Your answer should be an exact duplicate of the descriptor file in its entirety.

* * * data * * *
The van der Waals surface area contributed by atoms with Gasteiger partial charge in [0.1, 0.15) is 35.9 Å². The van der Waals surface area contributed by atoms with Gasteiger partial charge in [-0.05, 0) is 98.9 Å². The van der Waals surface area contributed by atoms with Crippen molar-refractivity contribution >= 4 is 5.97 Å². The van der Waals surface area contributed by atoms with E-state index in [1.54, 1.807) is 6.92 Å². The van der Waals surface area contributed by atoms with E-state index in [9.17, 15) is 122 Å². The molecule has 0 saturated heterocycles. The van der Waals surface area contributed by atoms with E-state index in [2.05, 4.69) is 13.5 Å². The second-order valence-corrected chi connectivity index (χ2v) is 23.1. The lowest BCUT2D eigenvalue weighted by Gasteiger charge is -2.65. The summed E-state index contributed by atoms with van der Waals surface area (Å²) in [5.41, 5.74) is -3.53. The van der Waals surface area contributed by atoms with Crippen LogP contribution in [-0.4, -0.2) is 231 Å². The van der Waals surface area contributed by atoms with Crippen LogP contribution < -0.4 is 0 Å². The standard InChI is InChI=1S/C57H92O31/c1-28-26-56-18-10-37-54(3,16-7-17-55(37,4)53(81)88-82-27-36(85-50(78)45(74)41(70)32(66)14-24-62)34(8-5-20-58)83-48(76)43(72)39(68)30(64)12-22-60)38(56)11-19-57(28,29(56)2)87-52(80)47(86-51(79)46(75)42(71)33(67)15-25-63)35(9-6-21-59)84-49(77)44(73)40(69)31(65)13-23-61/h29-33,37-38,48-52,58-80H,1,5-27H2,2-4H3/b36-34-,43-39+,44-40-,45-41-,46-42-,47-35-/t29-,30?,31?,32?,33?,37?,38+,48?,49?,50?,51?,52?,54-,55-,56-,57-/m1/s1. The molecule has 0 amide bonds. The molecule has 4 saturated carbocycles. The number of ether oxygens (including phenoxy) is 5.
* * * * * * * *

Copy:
The van der Waals surface area contributed by atoms with Gasteiger partial charge in [0.1, 0.15) is 35.9 Å². The van der Waals surface area contributed by atoms with Gasteiger partial charge in [-0.05, 0) is 98.9 Å². The van der Waals surface area contributed by atoms with Crippen molar-refractivity contribution >= 4 is 5.97 Å². The van der Waals surface area contributed by atoms with E-state index in [1.54, 1.807) is 6.92 Å². The van der Waals surface area contributed by atoms with E-state index in [9.17, 15) is 122 Å². The molecule has 0 saturated heterocycles. The van der Waals surface area contributed by atoms with E-state index in [2.05, 4.69) is 13.5 Å². The second-order valence-corrected chi connectivity index (χ2v) is 23.1. The lowest BCUT2D eigenvalue weighted by Gasteiger charge is -2.65. The summed E-state index contributed by atoms with van der Waals surface area (Å²) in [5.41, 5.74) is -3.53. The van der Waals surface area contributed by atoms with Crippen LogP contribution in [-0.4, -0.2) is 231 Å². The van der Waals surface area contributed by atoms with Crippen LogP contribution < -0.4 is 0 Å². The standard InChI is InChI=1S/C57H92O31/c1-28-26-56-18-10-37-54(3,16-7-17-55(37,4)53(81)88-82-27-36(85-50(78)45(74)41(70)32(66)14-24-62)34(8-5-20-58)83-48(76)43(72)39(68)30(64)12-22-60)38(56)11-19-57(28,29(56)2)87-52(80)47(86-51(79)46(75)42(71)33(67)15-25-63)35(9-6-21-59)84-49(77)44(73)40(69)31(65)13-23-61/h29-33,37-38,48-52,58-80H,1,5-27H2,2-4H3/b36-34-,43-39+,44-40-,45-41-,46-42-,47-35-/t29-,30?,31?,32?,33?,37?,38+,48?,49?,50?,51?,52?,54-,55-,56-,57-/m1/s1. The molecule has 0 amide bonds. The molecule has 4 saturated carbocycles. The number of ether oxygens (including phenoxy) is 5.